But vacations aren’t the be-all and end-all panacea, as my case clearly demonstrates. On some evenings during my trips, after a long dinner and multiple glasses of wine (an activity that I don’t, ahem, engage in during my working life), I didn’t even have the heart to undertake a vigilance test, knowing that my results would be abysmal. And although I was getting more sleep, my average of six hours and 14 minutes was still well short of the recommended seven to nine hours per night. (For this, I suppose I can thank my early-rising new niece.) In short, it all depends on how you actually spend your vacation.
"In a world where everyone is moving too quickly, eating the wrong foods, and stressed, vacations are short-term Band-Aids that help you continue on," says Dr. Richard Carmona, the former U.S. surgeon general. "Americans need to learn how to work the vacation experience into their everyday lives." Now a vice-chairman of Canyon Ranch, Carmona has an interest in seeing people adopt the healthy behaviors they learn on vacation as long-term habits. That is, after all, the Canyon Ranch mission.
But the doctor is definitely onto something. A 2003 study from Tel Aviv University found that although vacations relieved stress and burnout among workers, the afterglow lasted only about three weeks, after which stress levels shot right up to their previous high. The solution?The researchers are mum, but I have one: another vacation.
New technologies help make traversing the globe easier on the body.
By Paul Bravmann
Imagine a plane with comfort features so advanced that the effects of jet lag—the bane of the long-distance traveler—are reduced to a minimum. Boeing’s new 787 Dreamliner, scheduled to be delivered to carriers including Northwest Airlines, AeroMexico, Air Canada, Japan Airlines, and Singapore Airlines beginning in mid 2008, just might pull off that feat.
Constructed from state-of-the-art composites (in other words, carbon-fiber reinforced plastics), the Dreamliner’s fuselage allows for higher cabin pressure and humidity—environmental improvements that, according to Boeing’s extensive research, will lower the incidence of headaches, dizziness, and irritation of the throat and eyes associated with air travel. The climate of the cabin will be further enhanced by the use of a cutting-edge gaseous filtration system, a sort of "fine-toothed comb" that is able to purge the air of molecular contaminants.
Related upgrades include dynamic LED lighting that will transform the cabin ceiling into a soothing simulated sky, and new noise- and turbulence-control technologies designed to ease fatigue and motion sickness.
Is the Dreamliner the beginning of an era of more-tolerable air travel?Quite possibly. Airbus recently announced plans to construct the similar A350 XWB, which should take to the skies by 2013.
Many high-end hotels now offer yoga and Pilates classes, but for advanced students, these can be tedious and dull. Here, a few tips for finding something that’s up to your speed—with a chance to meet locals who share your interest.
By Hannah Wallace
Ask Your Current Instructor for a Recommendation
Private teachers, especially, should go out of their way to do research for you, says Magen Banwart, a yoga teacher at Manhattan’s Exhale Mindbodyspa. "If one of my clients is going to Mumbai, I’ll do the legwork for them," Banwart says.
Stick with Your Style, If Not Your Studio
There’s an official Web site for almost every style of yoga, and many have international directories of qualified teachers. If you practice Ashtanga, check out www.ashtanga.com; if you’re a Bikram devotee, find an authorized studio at www.bikramyoga.com. The Pilates Method Alliance lists certified Pilates instructors on its site, www.pilatesmethodalliance.org. And some established studios—such as Jivamukti and Exhale—have become chains, with outposts in multiple cities in the United States and abroad.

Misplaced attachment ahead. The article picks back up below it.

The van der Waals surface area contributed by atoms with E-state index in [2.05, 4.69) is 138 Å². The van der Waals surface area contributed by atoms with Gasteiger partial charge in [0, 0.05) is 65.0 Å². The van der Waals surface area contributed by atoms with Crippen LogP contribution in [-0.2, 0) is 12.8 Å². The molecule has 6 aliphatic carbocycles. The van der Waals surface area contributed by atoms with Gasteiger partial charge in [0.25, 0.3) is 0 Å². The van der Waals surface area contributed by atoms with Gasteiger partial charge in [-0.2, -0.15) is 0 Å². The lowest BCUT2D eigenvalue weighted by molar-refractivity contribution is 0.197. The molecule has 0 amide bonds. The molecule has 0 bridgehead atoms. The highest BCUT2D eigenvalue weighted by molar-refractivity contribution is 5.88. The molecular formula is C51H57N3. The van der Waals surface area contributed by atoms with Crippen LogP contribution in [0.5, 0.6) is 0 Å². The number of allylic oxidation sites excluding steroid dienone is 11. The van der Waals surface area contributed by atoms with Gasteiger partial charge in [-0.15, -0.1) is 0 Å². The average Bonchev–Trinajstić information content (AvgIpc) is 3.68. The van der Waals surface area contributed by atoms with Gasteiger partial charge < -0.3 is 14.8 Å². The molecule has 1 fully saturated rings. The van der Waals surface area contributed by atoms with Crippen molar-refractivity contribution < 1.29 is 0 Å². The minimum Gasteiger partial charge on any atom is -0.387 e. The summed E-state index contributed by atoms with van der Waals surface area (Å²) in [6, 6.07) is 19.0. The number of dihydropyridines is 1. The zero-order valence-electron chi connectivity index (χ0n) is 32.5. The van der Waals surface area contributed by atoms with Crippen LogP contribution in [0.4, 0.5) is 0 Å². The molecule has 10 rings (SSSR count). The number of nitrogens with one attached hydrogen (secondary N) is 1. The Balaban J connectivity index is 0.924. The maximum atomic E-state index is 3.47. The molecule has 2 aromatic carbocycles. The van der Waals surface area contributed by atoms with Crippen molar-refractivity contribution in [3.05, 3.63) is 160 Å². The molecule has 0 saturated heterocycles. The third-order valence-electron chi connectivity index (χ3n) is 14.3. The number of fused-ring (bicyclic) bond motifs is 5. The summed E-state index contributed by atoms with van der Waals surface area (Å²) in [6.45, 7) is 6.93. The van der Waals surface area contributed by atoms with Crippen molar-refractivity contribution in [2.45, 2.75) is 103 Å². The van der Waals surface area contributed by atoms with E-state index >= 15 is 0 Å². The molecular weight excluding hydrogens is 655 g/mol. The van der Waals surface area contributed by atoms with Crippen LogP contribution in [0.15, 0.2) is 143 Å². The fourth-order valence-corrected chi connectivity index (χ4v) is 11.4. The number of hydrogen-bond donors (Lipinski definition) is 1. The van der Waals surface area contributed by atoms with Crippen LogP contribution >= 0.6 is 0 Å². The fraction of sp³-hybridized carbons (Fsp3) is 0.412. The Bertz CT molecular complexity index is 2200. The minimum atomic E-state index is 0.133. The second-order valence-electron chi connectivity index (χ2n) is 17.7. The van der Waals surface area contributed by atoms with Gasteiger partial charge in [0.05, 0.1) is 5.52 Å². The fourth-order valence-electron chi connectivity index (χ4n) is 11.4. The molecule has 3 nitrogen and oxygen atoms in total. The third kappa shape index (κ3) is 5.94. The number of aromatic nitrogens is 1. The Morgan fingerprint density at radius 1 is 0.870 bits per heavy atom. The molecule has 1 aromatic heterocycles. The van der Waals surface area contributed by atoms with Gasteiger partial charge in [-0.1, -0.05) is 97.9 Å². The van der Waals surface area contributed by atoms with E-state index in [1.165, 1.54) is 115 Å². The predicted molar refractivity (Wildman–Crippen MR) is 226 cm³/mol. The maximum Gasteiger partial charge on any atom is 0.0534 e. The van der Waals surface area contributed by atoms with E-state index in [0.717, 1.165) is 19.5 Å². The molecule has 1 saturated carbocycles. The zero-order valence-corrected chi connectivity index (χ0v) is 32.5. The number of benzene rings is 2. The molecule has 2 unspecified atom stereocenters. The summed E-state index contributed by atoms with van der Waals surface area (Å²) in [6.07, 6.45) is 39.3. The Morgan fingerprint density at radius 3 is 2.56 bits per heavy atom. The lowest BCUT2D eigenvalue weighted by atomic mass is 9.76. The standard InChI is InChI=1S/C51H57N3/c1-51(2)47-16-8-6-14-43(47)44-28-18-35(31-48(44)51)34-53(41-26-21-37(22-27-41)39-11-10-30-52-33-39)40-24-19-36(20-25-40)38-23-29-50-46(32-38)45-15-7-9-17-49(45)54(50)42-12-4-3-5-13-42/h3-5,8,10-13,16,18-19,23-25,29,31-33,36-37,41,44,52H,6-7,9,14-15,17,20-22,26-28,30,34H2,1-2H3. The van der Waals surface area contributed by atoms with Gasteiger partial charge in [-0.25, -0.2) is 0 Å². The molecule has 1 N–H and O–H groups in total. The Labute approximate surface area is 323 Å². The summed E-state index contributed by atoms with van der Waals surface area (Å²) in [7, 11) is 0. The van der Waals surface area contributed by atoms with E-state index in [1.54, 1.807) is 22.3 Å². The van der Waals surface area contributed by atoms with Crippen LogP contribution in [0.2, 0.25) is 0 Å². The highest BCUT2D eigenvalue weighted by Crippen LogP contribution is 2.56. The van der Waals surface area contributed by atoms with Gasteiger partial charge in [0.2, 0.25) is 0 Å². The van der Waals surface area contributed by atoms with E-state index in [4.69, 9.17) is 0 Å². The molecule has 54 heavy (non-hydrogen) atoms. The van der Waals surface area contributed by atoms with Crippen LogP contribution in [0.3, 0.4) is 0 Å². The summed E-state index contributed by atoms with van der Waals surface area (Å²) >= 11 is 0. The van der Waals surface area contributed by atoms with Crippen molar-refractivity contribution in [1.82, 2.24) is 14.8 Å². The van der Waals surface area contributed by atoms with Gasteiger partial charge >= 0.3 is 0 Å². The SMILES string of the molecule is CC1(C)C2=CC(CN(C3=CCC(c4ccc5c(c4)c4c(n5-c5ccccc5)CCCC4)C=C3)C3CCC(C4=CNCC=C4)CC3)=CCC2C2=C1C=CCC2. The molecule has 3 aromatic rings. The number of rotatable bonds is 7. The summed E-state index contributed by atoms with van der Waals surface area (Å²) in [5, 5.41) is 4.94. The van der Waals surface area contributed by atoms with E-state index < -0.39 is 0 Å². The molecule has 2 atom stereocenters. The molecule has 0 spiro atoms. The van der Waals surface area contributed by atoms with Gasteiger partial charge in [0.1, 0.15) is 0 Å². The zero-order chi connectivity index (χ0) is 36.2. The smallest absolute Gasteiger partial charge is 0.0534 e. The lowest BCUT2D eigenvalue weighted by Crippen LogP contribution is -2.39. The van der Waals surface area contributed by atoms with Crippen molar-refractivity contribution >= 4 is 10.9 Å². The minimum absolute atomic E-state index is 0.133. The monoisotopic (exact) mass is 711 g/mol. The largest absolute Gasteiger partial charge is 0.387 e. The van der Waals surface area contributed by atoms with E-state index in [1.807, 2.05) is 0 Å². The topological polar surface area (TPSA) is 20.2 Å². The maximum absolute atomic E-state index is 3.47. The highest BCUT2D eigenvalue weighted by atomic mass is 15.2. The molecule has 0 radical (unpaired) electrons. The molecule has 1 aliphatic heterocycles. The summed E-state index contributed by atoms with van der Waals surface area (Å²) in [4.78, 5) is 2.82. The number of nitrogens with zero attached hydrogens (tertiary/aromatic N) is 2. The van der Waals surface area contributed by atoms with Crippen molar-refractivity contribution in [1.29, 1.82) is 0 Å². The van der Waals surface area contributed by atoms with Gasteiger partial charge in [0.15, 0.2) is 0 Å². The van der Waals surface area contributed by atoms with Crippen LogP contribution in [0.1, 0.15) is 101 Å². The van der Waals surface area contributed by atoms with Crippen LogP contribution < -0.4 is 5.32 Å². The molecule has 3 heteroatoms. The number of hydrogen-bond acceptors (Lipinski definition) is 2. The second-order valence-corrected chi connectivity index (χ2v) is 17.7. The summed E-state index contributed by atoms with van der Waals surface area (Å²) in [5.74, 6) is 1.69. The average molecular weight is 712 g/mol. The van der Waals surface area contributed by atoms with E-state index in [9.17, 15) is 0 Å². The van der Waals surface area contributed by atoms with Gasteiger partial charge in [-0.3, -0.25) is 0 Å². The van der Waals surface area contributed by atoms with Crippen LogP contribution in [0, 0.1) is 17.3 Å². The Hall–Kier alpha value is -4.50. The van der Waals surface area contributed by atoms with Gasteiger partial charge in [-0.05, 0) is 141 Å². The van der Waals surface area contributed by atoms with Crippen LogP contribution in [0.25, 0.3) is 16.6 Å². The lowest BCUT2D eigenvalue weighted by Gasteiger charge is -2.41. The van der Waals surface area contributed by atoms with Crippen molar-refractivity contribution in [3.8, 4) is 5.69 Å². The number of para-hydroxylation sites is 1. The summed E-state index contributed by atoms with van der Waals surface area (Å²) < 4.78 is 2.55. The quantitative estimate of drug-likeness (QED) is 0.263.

Yoga Journal’s list of yoga tours, on www.yogajournal.com, susses out the best classes in cities such as Bangkok, London, Paris, and Sydney. Skip the magazine’s worldwide directory, however. Though comprehensive, it’s not editorially vetted: any studio that pays $115 can sign on. You can also find good travel articles on the Web sites of Yoga + Joyful Living, formerly Yoga International at www.himalayaninstitute.org, and Pilates Style, at www.pilatesstyle.com.
If You Know Your Hotel Room Will Be Spacious, Pack a DVD
"Get the video by the most respected person in that field," Banwart advises. If you practice power yoga, buy Baron Baptiste’s DVD; if you love Vinyasa, buy Cyndi Lee’s. Not only can you then stick with your regular style and program, you won’t have to worry about squeezing a class into your busy schedule. You can always follow a routine from a book, too. Out this month: Bikini Boot Camp: Two Weeks to Your Ultimate Beach Body (Broadway Books; $17.95) by Melissa Perlman and Erica Gragg, founders of the yoga retreat Amansala, in Tulum, Mexico.
The $20 billion-a-year global medical-tourism market finally has a guidebook of its own. Aimed at the 150,000 North Americans and Europeans now combining health care with travel, Patients Beyond Borders: Everybody’s Guide to Affordable, World-Class Medical Tourism, by Josef Woodman (Health Travel Media; $22.95; www.patientsbeyondborders.com), released in February, provides actionable, on-the-ground advice for 22 top medical-tourism destinations in 12 countries. From hip replacements in India to Central American dental work, Brazilian tummy tucks to fertility treatments in South Africa, Patients Beyond Borders compares procedure costs and success rates and gives the rundown on international hospitals, clinics, and health travel agents. With medical tourism now growing at 15 percent annually and nations ranging from Israel to Indonesia swiftly realizing its potential, this tome couldn’t be more timely.